only in FL, VA and Kansas.
 

· Yo no fui.
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8,486 Posts
I think people may find themselves faster on a singlespeed becasue they may be forced into a harder gear than they would normally ride. Instead of downshifting, they just pedal harder.

By analogy, I normally commute faster, even on easy days, on my fixie than on a geared bike becasue I have to go fairly fast to stay ontop of the gearing.
 

· hello
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3,395 Posts
On long hilly rides where I'm appropriately geared I'm always faster on a geared bike than on a single speed, and slowest on a fixed gear.
 

· Spicy Dumpling
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9,723 Posts
Discussion Starter · #7 ·
Pablo said:
I think people may find themselves faster on a singlespeed becasue they may be forced into a harder gear than they would normally ride. Instead of downshifting, they just pedal harder.

By analogy, I normally commute faster, even on easy days, on my fixie than on a geared bike becasue I have to go fairly fast to stay ontop of the gearing.
Exactly, If I can force myself to not shift in certain situations I can probably go faster on the geared bike. But the temptation to shift is just too great sometimes. On the singlespeed or even the fixie you just deal with it and go. And I usually want it to be over quickly, which means get to the top as fast as possible.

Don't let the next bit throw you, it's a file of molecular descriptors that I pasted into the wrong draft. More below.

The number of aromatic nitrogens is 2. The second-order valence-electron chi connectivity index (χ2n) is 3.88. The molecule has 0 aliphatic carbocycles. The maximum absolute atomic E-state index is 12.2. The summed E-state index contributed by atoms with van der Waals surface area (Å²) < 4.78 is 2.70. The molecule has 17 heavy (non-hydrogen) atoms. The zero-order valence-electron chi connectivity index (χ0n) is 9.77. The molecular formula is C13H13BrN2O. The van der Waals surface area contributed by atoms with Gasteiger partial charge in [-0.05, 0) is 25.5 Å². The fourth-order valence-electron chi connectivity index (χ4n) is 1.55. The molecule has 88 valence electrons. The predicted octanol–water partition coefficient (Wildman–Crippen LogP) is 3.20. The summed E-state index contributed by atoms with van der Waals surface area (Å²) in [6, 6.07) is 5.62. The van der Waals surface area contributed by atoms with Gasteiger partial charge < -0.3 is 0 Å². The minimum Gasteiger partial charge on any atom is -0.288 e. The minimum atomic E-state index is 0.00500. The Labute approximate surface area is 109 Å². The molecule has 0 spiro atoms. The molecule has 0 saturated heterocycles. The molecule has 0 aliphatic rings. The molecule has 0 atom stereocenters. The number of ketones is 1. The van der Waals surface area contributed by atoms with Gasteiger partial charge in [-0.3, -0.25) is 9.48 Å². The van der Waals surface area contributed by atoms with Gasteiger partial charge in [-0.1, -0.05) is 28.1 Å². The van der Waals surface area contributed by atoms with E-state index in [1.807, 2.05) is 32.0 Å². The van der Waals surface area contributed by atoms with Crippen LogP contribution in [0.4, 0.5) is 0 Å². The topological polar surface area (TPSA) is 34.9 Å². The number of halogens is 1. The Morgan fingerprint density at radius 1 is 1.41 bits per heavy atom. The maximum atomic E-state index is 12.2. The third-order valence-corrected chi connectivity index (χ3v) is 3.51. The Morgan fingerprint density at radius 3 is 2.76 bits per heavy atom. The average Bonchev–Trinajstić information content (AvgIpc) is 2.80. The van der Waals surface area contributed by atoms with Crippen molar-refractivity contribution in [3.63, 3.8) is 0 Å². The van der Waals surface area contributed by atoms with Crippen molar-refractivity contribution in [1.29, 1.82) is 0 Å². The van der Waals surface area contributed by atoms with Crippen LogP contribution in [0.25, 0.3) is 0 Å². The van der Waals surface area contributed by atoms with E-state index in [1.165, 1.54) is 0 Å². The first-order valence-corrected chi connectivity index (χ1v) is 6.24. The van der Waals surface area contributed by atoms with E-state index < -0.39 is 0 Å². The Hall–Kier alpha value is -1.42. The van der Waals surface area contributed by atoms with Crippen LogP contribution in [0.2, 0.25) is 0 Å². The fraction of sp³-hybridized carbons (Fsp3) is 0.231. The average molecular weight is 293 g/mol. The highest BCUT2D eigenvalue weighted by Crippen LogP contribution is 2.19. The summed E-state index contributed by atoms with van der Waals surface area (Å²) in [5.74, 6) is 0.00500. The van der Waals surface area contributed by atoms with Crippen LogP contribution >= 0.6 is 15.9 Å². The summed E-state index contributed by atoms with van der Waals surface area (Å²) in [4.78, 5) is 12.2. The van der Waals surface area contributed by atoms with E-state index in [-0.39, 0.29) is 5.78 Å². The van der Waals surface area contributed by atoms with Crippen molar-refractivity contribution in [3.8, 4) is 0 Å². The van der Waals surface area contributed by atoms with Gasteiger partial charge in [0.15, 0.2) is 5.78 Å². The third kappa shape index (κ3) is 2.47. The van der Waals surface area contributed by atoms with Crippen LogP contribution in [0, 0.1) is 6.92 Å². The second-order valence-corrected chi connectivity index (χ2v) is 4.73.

· hello
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3,395 Posts
But when you factor in flatland and rollers, the higher gear inches available to you on the geared bike can definitely be advantageous over the single speed.
 

· Spicy Dumpling
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9,723 Posts
Discussion Starter · #9 ·
roadfix said:
But when you factor in flatland and rollers, the higher gear inches available to you on the geared bike can definitely be advantageous over the single speed.
That's what I said in the OP, I think I would have been faster for the overall ride on the Geared bike because of the flatland and rollers but on the climbs, including a LONG one where most people think gears are the advantage, I'm as fast or faster on the Singlespeed. People just look at me funny when I say that it really isn't that much harder than geared, just a lot more fun!
 

· hello
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3,395 Posts
VaughnA said:
That's what I said in the OP, I think I would have been faster for the overall ride on the Geared bike because of the flatland and rollers but on the climbs, including a LONG one where most people think gears are the advantage, I'm as fast or faster on the Singlespeed. People just look at me funny when I say that it really isn't that much harder than geared, just a lot more fun!
Oops....I didn't read your OP carefully the first time. I agree with what you had to say in your OP. :)